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Google Earth Update Erases Underwater 'Atlantis' Error

Monterey Canyon Google Ocean
A view of Monterey Canyon, a submarine canyon off the California coast, as rendered in Google Ocean. (Image credit: Google Earth)

A Google Earth map that raised rumors of the lost city of Atlantis has gotten a much-needed update, ridding the seafloor of a gridlike pattern that some vigilant users suspected were sunken streets from the mythological underwater city.

In fact, Google Ocean, an extension of map program Google Earth, was merely displaying a data artifact from the sonar method that oceanographers use to map the seafloor. This week, Google updated the application with new seafloor data from the Scripps Institution of Oceanography at the University of California, San Diego (UCSD), the National Oceanic and Atmospheric Administration (NOAA) and other groups.

The Pitman Fracture Zone runs along the Pacific-Antarctic Mid-Ocean Ridge. (Image credit: Google Earth)

"The original version of Google Ocean was a newly developed prototype map that had high resolution but also contained thousands of blunders related to the original archived ship data," David Sandwell, a Scripps geophysicist, said in a statement. "UCSD undergraduate students spent the past three years identifying and correcting the blunders."

The students also incorporated new data into the archive that Google uses to create its map of underwater topography. Researchers create this data by using sonar, or sound waves, that bounce off the seafloor and return information about its shape, not unlike how a bat uses sonar to "see" bugs. When Google uses lots of these surveys together, they sometimes overlap, creating strange gridlike patterns.

That's what happened in 2009, shortly after the launch of the extension. Eagle-eyed Google Ocean explorers spotted a large grid on the seafloor that looked strikingly like the streets of a well-organized small town. Immediately, "Atlantis" rumors started flying. [Fact or Fantasy? 20 Imaginary Worlds]

The updated version of Google Ocean corrects the gridlike structure (left) that were once thought to be evidence of the lost city of Atlantis. The image on the right shows a new map based on sonar corrected in one cruise. (Image credit: Scripps Institution of Oceanography, Google Earth)

In fact, the grid was merely caused by overlapping datasets, according to NOAA. Besides that, the grid that looked like a little town actually covered an area of ocean more than 100 miles (161 kilometers) wide — not exactly small-town proportions.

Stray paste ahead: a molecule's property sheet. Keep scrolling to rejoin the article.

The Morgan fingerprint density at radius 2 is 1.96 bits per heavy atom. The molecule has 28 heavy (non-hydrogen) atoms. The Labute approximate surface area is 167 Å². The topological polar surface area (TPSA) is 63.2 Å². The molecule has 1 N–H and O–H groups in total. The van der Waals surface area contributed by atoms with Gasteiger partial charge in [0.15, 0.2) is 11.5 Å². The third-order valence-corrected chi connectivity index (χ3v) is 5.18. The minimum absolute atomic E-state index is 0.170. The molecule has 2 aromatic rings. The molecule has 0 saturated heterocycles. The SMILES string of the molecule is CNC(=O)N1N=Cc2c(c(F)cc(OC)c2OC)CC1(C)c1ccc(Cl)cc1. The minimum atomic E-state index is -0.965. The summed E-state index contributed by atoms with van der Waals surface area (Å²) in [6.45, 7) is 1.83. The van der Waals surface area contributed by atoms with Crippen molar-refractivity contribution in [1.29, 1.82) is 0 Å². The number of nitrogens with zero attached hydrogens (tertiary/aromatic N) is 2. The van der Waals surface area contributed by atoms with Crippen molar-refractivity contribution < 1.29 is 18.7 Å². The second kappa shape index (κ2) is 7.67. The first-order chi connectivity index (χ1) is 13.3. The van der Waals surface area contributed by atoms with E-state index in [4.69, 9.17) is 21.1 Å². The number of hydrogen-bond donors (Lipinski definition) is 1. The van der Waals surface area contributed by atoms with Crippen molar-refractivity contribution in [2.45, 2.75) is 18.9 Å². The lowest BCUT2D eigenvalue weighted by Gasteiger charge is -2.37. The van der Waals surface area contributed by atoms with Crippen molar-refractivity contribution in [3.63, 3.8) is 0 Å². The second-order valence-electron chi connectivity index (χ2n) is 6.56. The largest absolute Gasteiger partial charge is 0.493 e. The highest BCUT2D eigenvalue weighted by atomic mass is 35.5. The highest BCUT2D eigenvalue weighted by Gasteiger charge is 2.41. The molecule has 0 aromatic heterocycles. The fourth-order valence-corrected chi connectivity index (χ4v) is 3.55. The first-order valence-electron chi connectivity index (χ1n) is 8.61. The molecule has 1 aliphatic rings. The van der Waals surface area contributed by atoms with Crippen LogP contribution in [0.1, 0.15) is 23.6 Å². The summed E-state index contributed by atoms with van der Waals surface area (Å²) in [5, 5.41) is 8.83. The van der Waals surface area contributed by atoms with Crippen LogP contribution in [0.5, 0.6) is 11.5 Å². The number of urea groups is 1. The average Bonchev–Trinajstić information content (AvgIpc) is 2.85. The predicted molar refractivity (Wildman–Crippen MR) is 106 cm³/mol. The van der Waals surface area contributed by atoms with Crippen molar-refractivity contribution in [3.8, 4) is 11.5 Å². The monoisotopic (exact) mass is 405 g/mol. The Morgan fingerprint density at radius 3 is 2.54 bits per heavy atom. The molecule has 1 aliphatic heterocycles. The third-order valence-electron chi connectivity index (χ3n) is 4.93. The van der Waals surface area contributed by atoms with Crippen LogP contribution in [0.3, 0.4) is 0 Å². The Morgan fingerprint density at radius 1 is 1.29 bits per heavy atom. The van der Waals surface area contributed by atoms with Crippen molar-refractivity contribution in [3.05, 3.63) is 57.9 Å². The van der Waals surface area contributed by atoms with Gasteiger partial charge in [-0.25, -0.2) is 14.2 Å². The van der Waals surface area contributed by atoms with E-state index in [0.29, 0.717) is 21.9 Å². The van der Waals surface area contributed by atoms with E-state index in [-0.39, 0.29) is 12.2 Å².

The updated Google Ocean has been scrubbed of this Atlantis artifact. Google Ocean is also becoming increasingly accurate in other ways. The program now has 15 percent of its seafloor image taken from shipboard soundings at a 0.6-mile (1 km) resolution. Previous versions took only 10 percent of seafloor imaging from sonar soundings and the rest from extrapolations by scientists using satellite data.

Even those estimates will soon be stronger: The next major upgrade is planned for later this year, and will use a new calculation technique that returns depth predictions that are twice as accurate as before.

"The Google map now matches the map used in the research community, which makes the Google Earth program much more useful as a tool for planning cruises to uncharted areas," Sandwell said.

You can follow LiveScience senior writer Stephanie Pappas on Twitter @sipappas. Follow LiveScience for the latest in science news and discoveries on Twitter @livescience and on Facebook.

Stephanie Pappas
Live Science Contributor

Stephanie Pappas is a contributing writer for Live Science, covering topics ranging from geoscience to archaeology to the human brain and behavior. She was previously a senior writer for Live Science but is now a freelancer based in Denver, Colorado, and regularly contributes to Scientific American and The Monitor, the monthly magazine of the American Psychological Association. Stephanie received a bachelor's degree in psychology from the University of South Carolina and a graduate certificate in science communication from the University of California, Santa Cruz.